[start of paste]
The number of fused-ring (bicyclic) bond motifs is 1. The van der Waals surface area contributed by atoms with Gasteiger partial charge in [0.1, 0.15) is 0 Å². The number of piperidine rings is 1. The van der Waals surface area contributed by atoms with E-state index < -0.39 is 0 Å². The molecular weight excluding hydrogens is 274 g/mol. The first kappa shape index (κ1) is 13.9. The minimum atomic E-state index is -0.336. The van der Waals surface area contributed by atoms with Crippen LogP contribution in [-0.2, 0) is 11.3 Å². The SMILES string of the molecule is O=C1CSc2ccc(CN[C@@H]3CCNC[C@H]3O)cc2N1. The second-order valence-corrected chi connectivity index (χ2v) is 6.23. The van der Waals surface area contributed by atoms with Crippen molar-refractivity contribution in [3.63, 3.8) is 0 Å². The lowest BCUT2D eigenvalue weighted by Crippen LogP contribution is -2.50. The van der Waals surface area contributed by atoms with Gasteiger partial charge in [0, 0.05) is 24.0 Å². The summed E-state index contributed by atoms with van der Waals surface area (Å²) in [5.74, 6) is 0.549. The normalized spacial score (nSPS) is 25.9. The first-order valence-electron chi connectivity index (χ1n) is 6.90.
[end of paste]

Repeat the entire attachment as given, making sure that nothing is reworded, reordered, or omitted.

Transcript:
The number of fused-ring (bicyclic) bond motifs is 1. The van der Waals surface area contributed by atoms with Gasteiger partial charge in [0.1, 0.15) is 0 Å². The number of piperidine rings is 1. The van der Waals surface area contributed by atoms with E-state index < -0.39 is 0 Å². The molecular weight excluding hydrogens is 274 g/mol. The first kappa shape index (κ1) is 13.9. The minimum atomic E-state index is -0.336. The van der Waals surface area contributed by atoms with Crippen LogP contribution in [-0.2, 0) is 11.3 Å². The SMILES string of the molecule is O=C1CSc2ccc(CN[C@@H]3CCNC[C@H]3O)cc2N1. The second-order valence-corrected chi connectivity index (χ2v) is 6.23. The van der Waals surface area contributed by atoms with Crippen molar-refractivity contribution in [3.63, 3.8) is 0 Å². The lowest BCUT2D eigenvalue weighted by Crippen LogP contribution is -2.50. The van der Waals surface area contributed by atoms with Gasteiger partial charge in [0, 0.05) is 24.0 Å². The summed E-state index contributed by atoms with van der Waals surface area (Å²) in [5.74, 6) is 0.549. The normalized spacial score (nSPS) is 25.9. The first-order valence-electron chi connectivity index (χ1n) is 6.90.